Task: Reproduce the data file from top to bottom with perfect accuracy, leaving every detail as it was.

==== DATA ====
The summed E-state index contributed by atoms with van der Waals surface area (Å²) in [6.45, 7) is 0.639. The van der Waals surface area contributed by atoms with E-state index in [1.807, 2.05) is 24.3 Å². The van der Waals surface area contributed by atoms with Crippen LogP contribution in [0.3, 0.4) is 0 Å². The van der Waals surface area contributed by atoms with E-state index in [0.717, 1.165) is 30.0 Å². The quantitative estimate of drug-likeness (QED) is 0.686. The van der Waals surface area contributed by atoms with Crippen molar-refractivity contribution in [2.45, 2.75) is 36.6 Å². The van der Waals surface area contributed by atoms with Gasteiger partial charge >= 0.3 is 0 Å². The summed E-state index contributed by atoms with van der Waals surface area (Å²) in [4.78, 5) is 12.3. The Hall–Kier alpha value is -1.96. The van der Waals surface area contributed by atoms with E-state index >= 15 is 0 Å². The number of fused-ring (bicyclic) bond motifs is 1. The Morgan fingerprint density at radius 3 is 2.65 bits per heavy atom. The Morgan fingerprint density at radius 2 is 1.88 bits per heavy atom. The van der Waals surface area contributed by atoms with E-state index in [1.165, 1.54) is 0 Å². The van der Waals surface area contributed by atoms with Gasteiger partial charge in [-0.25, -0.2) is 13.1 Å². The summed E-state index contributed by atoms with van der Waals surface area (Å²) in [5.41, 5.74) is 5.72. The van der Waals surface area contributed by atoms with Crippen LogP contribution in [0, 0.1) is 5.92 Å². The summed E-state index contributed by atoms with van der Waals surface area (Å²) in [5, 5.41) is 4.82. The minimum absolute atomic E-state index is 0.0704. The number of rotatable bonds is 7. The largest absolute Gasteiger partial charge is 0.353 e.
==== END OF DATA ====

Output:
The summed E-state index contributed by atoms with van der Waals surface area (Å²) in [6.45, 7) is 0.639. The van der Waals surface area contributed by atoms with E-state index in [1.807, 2.05) is 24.3 Å². The van der Waals surface area contributed by atoms with Crippen LogP contribution in [0.3, 0.4) is 0 Å². The van der Waals surface area contributed by atoms with E-state index in [0.717, 1.165) is 30.0 Å². The quantitative estimate of drug-likeness (QED) is 0.686. The van der Waals surface area contributed by atoms with Crippen molar-refractivity contribution in [2.45, 2.75) is 36.6 Å². The van der Waals surface area contributed by atoms with Gasteiger partial charge >= 0.3 is 0 Å². The summed E-state index contributed by atoms with van der Waals surface area (Å²) in [4.78, 5) is 12.3. The Hall–Kier alpha value is -1.96. The van der Waals surface area contributed by atoms with E-state index >= 15 is 0 Å². The number of fused-ring (bicyclic) bond motifs is 1. The Morgan fingerprint density at radius 3 is 2.65 bits per heavy atom. The Morgan fingerprint density at radius 2 is 1.88 bits per heavy atom. The van der Waals surface area contributed by atoms with E-state index in [1.165, 1.54) is 0 Å². The van der Waals surface area contributed by atoms with Gasteiger partial charge in [-0.25, -0.2) is 13.1 Å². The summed E-state index contributed by atoms with van der Waals surface area (Å²) in [5.41, 5.74) is 5.72. The van der Waals surface area contributed by atoms with Crippen LogP contribution in [0, 0.1) is 5.92 Å². The summed E-state index contributed by atoms with van der Waals surface area (Å²) in [5, 5.41) is 4.82. The minimum absolute atomic E-state index is 0.0704. The number of rotatable bonds is 7. The largest absolute Gasteiger partial charge is 0.353 e.